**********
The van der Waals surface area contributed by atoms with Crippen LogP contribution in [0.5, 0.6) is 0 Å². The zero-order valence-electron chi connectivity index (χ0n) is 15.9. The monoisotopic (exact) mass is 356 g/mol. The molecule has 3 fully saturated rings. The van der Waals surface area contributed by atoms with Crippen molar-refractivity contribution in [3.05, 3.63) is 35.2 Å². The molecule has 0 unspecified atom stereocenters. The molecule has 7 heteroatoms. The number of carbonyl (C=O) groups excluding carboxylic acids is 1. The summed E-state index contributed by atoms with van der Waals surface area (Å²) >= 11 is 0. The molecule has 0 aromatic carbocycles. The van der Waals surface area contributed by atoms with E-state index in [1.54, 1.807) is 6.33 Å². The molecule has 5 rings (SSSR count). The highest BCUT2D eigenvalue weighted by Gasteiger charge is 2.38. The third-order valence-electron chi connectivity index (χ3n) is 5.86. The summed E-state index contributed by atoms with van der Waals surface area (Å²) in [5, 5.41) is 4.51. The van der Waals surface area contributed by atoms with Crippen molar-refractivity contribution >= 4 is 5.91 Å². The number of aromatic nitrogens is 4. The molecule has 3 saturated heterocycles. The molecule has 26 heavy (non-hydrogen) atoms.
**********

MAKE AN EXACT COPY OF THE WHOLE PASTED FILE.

The van der Waals surface area contributed by atoms with Crippen LogP contribution in [0.5, 0.6) is 0 Å². The zero-order valence-electron chi connectivity index (χ0n) is 15.9. The monoisotopic (exact) mass is 356 g/mol. The molecule has 3 fully saturated rings. The van der Waals surface area contributed by atoms with Crippen molar-refractivity contribution in [3.05, 3.63) is 35.2 Å². The molecule has 0 unspecified atom stereocenters. The molecule has 7 heteroatoms. The number of carbonyl (C=O) groups excluding carboxylic acids is 1. The summed E-state index contributed by atoms with van der Waals surface area (Å²) >= 11 is 0. The molecule has 0 aromatic carbocycles. The van der Waals surface area contributed by atoms with E-state index in [1.54, 1.807) is 6.33 Å². The molecule has 5 rings (SSSR count). The highest BCUT2D eigenvalue weighted by Gasteiger charge is 2.38. The third-order valence-electron chi connectivity index (χ3n) is 5.86. The summed E-state index contributed by atoms with van der Waals surface area (Å²) in [5, 5.41) is 4.51. The van der Waals surface area contributed by atoms with Crippen molar-refractivity contribution >= 4 is 5.91 Å². The number of aromatic nitrogens is 4. The molecule has 3 saturated heterocycles. The molecule has 26 heavy (non-hydrogen) atoms.